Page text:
Thursday, January 13, 2011
By Eric Jessen 1/13/2011
Might it have been a ground breaking film or a snuff nightmare? The showiness and overly beautified style of Danny Boyle's last film Slumdog Millionaire, cut and structured for the reality TV viewer with a short attention span, bleeds through in Boyle's new film 127 Hours. But what made Slumdog a two hour music video and poverty merely a road block for teen love doesn't overshadow the inherent messages in Aron Ralston's unbelievable story.
Who hasn't met a Ralston once in their life? He eats protein bars, drinks gatorade and gets high on testosterone and exhilaration. But this is the story of young exuberance being literally brought down to earth. The strength of Boyle's film is in showing how Ralston, played exceptionally well by James Franco (which will certainly earn him a best actor nomination), must come to terms with profound loneliness, and perhaps learn the idiocy and selfishness of his careless attitude, boasting to para-skying-bungee-mountain-biking friends about dances with death at the expense of his loved ones.
The issue with 127 Hours is Boyle's need to force the redemptive value of Ralston's experience in place of brutal honesty. Ultimately in showing Ralston's realization that he needs companionship to survive the movie screams Humanity too loud. The flashbacks of Ralston's shining moments in life feel too much like Kodak moments. The music by A. R. Rahman (who worked with Boyle on Slumdog) often feels too cute, as well as clips of old commercials for Juicy Fruit and Gatorade. The inevitable dismemberment scene which looms over the entire film is the only time Boyle truly challenges the audience and forces it to endure the horror of Ralston's experience. It is also the only time the cloud of Boyle's grinning technique is lifted.
A film portraying the nihilism and cruelty of the world was possible here. But not in the stomach of Danny Boyle. And perhaps for the better. The realities of Ralston's experience as well as the hardships of the world may be too unbearable to stand. The sensationalism of violence and perversion in film will never be as unwatchable as the truth.
Saturday, January 1, 2011
By Eric Jessen January 1st, 2011
The Kids Are All Right (2010)
Since its conception film has been the people's medium. Giving the people what they want, violence and particularly sex have been the basis for the vast majority of movies. (It's no mystery why Pauline Kael gave her books titles like Kiss Kiss Bang Bang and When the Lights Go Down.) But similar to the general population I'm not sure the film industry fully understands homosexuality. Hollywood has yet to learn how to effectively do gay sex. So it came as no surprise the new film The Kids Are All Right, portraying the modern American family – two moms and a donor – couldn't resist giving one of its lesbian main female characters a proper heterosexual fucking, doggy-style and the works. What saves The Kids Are All Right is at least for the first hour it doesn't take itself too seriously. Don't be fooled by the title. This film doesn't purport to be “progressive,” and the subtextual message about the legitimacy of multiple mom or dad families isn't shoved down our throats. The Kids Are All Right makes room for some tickling satirical humor. Whole Foods shopping, green obsessing, California liberals are this film's punching bag if an easy and tired one.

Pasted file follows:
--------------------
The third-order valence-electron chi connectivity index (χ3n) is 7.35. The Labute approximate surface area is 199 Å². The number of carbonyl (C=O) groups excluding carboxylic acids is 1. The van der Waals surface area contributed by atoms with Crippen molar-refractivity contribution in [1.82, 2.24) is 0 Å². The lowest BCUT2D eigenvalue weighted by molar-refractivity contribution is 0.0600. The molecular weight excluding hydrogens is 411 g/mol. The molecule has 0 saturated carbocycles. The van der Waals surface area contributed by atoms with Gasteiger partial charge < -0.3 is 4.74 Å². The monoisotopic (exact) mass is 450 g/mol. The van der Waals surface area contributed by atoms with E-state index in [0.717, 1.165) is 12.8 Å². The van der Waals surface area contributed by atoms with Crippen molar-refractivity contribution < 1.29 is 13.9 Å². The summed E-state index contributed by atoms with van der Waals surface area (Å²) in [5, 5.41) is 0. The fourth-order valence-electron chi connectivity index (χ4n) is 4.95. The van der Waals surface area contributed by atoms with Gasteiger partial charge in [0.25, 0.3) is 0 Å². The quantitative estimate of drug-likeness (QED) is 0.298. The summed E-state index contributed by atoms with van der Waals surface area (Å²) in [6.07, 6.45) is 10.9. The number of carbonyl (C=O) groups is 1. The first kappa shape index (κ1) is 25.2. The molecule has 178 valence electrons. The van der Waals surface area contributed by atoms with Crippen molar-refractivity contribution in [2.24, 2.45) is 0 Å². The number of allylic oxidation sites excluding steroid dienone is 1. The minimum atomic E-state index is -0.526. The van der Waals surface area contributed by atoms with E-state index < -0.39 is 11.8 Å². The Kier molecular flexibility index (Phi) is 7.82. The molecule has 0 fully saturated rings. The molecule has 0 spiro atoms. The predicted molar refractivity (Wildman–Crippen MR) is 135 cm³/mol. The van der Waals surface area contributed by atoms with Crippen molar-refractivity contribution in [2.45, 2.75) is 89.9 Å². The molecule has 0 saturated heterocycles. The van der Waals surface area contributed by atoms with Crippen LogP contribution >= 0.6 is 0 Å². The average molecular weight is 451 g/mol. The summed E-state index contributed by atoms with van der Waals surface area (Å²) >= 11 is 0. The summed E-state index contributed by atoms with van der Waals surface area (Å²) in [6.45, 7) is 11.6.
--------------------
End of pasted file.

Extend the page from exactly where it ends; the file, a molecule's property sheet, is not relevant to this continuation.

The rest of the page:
Just as satirizing upper-middle class couples dining-out conversations over a bottle of wine about composting and yogurt stopped being cute, The Kids Are All Right took its inevitable serious turn. This is where it becomes an extremely cliched family drama. The Julianne Moore mom feeling that she's not appreciated is portrayed in a scene where the Annette Bening mom is too busy for the bathtub because of a work related phone call. And when Mia Wasikowska as the prudish daughter finds out one of her moms slept with her donor dad she lets out her anger by getting drunk at a party and attempting to suck face with her equally prudish and possible homosexual best friend.
As the title indicates the kids end up all right, and mom and mom do too. What else could we expect from the people's medium. As long as they go home feeling like they learned something.
The King's Speech (2010)
On the conveyor-belt of British films The King's Speech is this year's fit for the store front. Between the British people's old-fashioned respect for royalty, effeminate sensibility and insecurity, dry humor and pride in stubbornness and perseverance, the inevitable Academy Award Best Picture nominee is the sum of its parts. Colin Firth's King George VI overcoming his stammering is only as uplifting as its subject matter is propped up to be. Perhaps brought on by one too many contrived life affirming, confidence assuring nods by the King's speech therapist (played to type by Geoffrey Rush) in the final minute, The King's Speech depresses rather than uplifts and diminishes one's faith in the state of creativity and independence in film.